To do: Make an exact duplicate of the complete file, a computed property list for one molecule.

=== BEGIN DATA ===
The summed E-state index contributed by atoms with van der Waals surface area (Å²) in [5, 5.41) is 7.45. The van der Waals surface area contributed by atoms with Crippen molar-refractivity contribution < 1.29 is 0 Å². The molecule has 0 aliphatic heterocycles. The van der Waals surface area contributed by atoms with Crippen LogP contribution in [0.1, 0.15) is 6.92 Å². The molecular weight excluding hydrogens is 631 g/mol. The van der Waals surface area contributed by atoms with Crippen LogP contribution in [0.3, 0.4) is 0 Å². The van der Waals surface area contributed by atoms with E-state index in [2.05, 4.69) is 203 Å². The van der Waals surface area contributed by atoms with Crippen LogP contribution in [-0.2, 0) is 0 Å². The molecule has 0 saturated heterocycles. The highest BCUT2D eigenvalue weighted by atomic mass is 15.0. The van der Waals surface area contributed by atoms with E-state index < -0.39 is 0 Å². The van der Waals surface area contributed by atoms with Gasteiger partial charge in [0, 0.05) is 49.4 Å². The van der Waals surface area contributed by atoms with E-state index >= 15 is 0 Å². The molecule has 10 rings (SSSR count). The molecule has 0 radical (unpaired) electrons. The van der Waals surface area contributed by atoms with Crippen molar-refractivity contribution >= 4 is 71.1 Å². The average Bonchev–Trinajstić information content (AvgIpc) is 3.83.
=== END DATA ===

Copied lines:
The summed E-state index contributed by atoms with van der Waals surface area (Å²) in [5, 5.41) is 7.45. The van der Waals surface area contributed by atoms with Crippen molar-refractivity contribution < 1.29 is 0 Å². The molecule has 0 aliphatic heterocycles. The van der Waals surface area contributed by atoms with Crippen LogP contribution in [0.1, 0.15) is 6.92 Å². The molecular weight excluding hydrogens is 631 g/mol. The van der Waals surface area contributed by atoms with Crippen LogP contribution in [0.3, 0.4) is 0 Å². The van der Waals surface area contributed by atoms with E-state index in [2.05, 4.69) is 203 Å². The van der Waals surface area contributed by atoms with Crippen LogP contribution in [-0.2, 0) is 0 Å². The molecule has 0 saturated heterocycles. The highest BCUT2D eigenvalue weighted by atomic mass is 15.0. The van der Waals surface area contributed by atoms with E-state index < -0.39 is 0 Å². The van der Waals surface area contributed by atoms with Gasteiger partial charge in [0, 0.05) is 49.4 Å². The van der Waals surface area contributed by atoms with E-state index >= 15 is 0 Å². The molecule has 10 rings (SSSR count). The molecule has 0 radical (unpaired) electrons. The van der Waals surface area contributed by atoms with Crippen molar-refractivity contribution >= 4 is 71.1 Å². The average Bonchev–Trinajstić information content (AvgIpc) is 3.83.